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dc.contributor.authorCarvalho, Constança
dc.contributor.authorVarela, Susana A. M.
dc.contributor.authorMarques, Tiago A.
dc.contributor.authorKnight, Andrew
dc.contributor.authorVicente, Luís
dc.date.accessioned2020-06-26T08:30:05Z
dc.date.available2020-06-26T08:30:05Z
dc.date.issued2020-06-24
dc.identifier.citationCarvalho , C , Varela , S A M , Marques , T A , Knight , A & Vicente , L 2020 , ' Are in vitro and in silico approaches used appropriately for animal-based major depressive disorder research? ' , PLoS ONE , vol. 15 , no. 6 , e0233954 . https://doi.org/10.1371/journal.pone.0233954en
dc.identifier.issn1932-6203
dc.identifier.otherPURE: 268707070
dc.identifier.otherPURE UUID: 5f26c7e2-638c-45ec-beea-5bedf522d8ad
dc.identifier.otherRIS: urn:DCC6FD0D5BCDB3C1038A52539E774222
dc.identifier.otherORCID: /0000-0002-2581-1972/work/76386637
dc.identifier.otherScopus: 85087098783
dc.identifier.otherWOS: 000545646600026
dc.identifier.urihttp://hdl.handle.net/10023/20159
dc.descriptionThis study was supported by Animalfree Research–Switzerland in the form of funds awarded to CC. Centro de Estatística e Aplicações (CEAUL) provided partial support to TAM, through project funding from Fundação para a Ciência e a Tecnologia, Portugal (FCT) (UID/MAT/00006/2019). The publication fee was financed by Portuguese national funds awarded to LV within the Centro de Filosofia das Ciência da Universidade de Lisboa (CFCUL) research center strategic project, funded by Fundação para a Ciência e a Tecnologia (FCT) (UIDB/00678/2020).en
dc.description.abstractThe current paradigm for biomedical research and drug testing postulates that in vitro and in silico data inform animal studies that will subsequently inform human studies. Recent evidence points out that animal studies have made a poor contribution to current knowledge of Major Depressive Disorder, whereas the contribution of in vitro and in silico studies to animal studies- within this research area- is yet to be properly quantified. This quantification is important since biomedical research and drug discovery and development includes two steps of knowledge transferability and we need to evaluate the effectiveness of both in order to properly implement 3R principles (Replacement, Reduction and Refinement). Here, we used the citation tracking facility within Web of Science to locate citations of original research papers on in vitro and in silico related to MDD published identified in PubMed by relevant search terms. 67 publications describing target papers were located. Both in vitro and in silico papers are more cited by human medical papers than by animal papers. The results suggest that, at least concerning MDD research, the current two steps of knowledge transferability are not being followed, indicating a poor compliance with the 3R principles.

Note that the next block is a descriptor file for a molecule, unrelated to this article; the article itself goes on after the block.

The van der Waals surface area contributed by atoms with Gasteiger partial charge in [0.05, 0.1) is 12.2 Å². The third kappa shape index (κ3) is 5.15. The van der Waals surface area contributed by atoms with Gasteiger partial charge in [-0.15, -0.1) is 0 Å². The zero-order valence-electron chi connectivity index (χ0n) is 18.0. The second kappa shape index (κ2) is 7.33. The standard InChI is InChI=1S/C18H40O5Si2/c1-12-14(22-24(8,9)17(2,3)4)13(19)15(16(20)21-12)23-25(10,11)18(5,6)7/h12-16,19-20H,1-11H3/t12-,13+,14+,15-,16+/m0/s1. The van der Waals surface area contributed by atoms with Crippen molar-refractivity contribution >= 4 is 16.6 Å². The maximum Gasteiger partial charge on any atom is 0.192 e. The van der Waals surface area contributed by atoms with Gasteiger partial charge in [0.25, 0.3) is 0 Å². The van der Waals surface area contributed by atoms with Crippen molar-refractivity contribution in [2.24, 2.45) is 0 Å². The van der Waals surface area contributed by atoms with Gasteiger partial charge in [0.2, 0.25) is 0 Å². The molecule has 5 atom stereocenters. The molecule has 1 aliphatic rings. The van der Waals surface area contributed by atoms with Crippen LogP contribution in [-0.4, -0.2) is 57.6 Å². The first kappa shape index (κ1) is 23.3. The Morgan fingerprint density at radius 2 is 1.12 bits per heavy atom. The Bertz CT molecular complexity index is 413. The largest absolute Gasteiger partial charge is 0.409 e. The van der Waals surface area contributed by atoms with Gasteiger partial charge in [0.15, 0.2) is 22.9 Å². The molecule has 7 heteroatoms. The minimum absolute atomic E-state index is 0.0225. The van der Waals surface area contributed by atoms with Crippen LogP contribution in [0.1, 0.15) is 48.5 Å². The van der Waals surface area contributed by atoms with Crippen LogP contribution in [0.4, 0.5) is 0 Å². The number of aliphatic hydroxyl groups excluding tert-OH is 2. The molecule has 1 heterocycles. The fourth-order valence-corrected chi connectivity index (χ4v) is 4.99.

dc.format.extent6
dc.language.isoeng
dc.relation.ispartofPLoS ONEen
dc.rightsCopyright: © 2020 Carvalho et al. This is an open access article distributed under the terms of the Creative Commons Attribution License, which permits unrestricted use, distribution, and reproduction in any medium, provided the original author and source are credited.en
dc.subjectQH301 Biologyen
dc.subjectDASen
dc.subject.lccQH301en
dc.titleAre in vitro and in silico approaches used appropriately for animal-based major depressive disorder research?en
dc.typeJournal articleen
dc.description.versionPublisher PDFen
dc.contributor.institutionUniversity of St Andrews.School of Mathematics and Statisticsen
dc.contributor.institutionUniversity of St Andrews.Scottish Oceans Instituteen
dc.contributor.institutionUniversity of St Andrews.Centre for Research into Ecological & Environmental Modellingen
dc.identifier.doihttps://doi.org/10.1371/journal.pone.0233954
dc.description.statusPeer revieweden


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